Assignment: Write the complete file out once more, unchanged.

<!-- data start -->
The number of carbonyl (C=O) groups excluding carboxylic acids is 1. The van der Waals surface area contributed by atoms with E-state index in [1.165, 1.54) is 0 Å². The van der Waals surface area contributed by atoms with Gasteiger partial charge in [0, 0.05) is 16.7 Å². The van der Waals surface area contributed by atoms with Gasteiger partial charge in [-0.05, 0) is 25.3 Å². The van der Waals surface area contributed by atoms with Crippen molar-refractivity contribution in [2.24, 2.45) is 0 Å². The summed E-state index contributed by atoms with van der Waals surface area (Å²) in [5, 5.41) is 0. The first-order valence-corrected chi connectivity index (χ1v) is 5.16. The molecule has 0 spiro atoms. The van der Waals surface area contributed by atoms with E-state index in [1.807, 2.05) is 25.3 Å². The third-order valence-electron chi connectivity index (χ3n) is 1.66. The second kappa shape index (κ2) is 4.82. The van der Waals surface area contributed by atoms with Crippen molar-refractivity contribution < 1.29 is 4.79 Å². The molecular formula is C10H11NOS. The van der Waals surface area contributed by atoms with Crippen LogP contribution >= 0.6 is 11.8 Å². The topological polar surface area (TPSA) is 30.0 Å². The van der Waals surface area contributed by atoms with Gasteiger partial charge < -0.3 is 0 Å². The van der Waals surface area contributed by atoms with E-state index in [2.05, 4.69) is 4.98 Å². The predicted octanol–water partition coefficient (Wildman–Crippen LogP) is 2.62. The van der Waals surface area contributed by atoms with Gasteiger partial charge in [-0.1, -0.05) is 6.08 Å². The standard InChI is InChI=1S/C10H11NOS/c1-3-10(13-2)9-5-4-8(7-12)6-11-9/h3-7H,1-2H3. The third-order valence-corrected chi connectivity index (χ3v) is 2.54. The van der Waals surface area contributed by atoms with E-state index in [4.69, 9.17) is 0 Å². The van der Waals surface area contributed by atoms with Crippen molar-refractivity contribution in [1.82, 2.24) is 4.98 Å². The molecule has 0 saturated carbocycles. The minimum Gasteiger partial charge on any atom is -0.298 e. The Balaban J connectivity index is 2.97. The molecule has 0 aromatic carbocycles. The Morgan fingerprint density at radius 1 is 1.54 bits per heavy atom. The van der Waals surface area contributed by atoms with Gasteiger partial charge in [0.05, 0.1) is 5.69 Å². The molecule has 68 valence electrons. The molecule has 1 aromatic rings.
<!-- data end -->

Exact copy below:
The number of carbonyl (C=O) groups excluding carboxylic acids is 1. The van der Waals surface area contributed by atoms with E-state index in [1.165, 1.54) is 0 Å². The van der Waals surface area contributed by atoms with Gasteiger partial charge in [0, 0.05) is 16.7 Å². The van der Waals surface area contributed by atoms with Gasteiger partial charge in [-0.05, 0) is 25.3 Å². The van der Waals surface area contributed by atoms with Crippen molar-refractivity contribution in [2.24, 2.45) is 0 Å². The summed E-state index contributed by atoms with van der Waals surface area (Å²) in [5, 5.41) is 0. The first-order valence-corrected chi connectivity index (χ1v) is 5.16. The molecule has 0 spiro atoms. The van der Waals surface area contributed by atoms with E-state index in [1.807, 2.05) is 25.3 Å². The third-order valence-electron chi connectivity index (χ3n) is 1.66. The second kappa shape index (κ2) is 4.82. The van der Waals surface area contributed by atoms with Crippen molar-refractivity contribution < 1.29 is 4.79 Å². The molecular formula is C10H11NOS. The van der Waals surface area contributed by atoms with Crippen LogP contribution >= 0.6 is 11.8 Å². The topological polar surface area (TPSA) is 30.0 Å². The van der Waals surface area contributed by atoms with Gasteiger partial charge < -0.3 is 0 Å². The van der Waals surface area contributed by atoms with E-state index in [2.05, 4.69) is 4.98 Å². The predicted octanol–water partition coefficient (Wildman–Crippen LogP) is 2.62. The van der Waals surface area contributed by atoms with Gasteiger partial charge in [-0.1, -0.05) is 6.08 Å². The standard InChI is InChI=1S/C10H11NOS/c1-3-10(13-2)9-5-4-8(7-12)6-11-9/h3-7H,1-2H3. The third-order valence-corrected chi connectivity index (χ3v) is 2.54. The van der Waals surface area contributed by atoms with E-state index in [4.69, 9.17) is 0 Å². The van der Waals surface area contributed by atoms with Crippen molar-refractivity contribution in [1.82, 2.24) is 4.98 Å². The molecule has 0 saturated carbocycles. The minimum Gasteiger partial charge on any atom is -0.298 e. The Balaban J connectivity index is 2.97. The molecule has 0 aromatic carbocycles. The Morgan fingerprint density at radius 1 is 1.54 bits per heavy atom. The van der Waals surface area contributed by atoms with Gasteiger partial charge in [0.05, 0.1) is 5.69 Å². The molecule has 68 valence electrons. The molecule has 1 aromatic rings.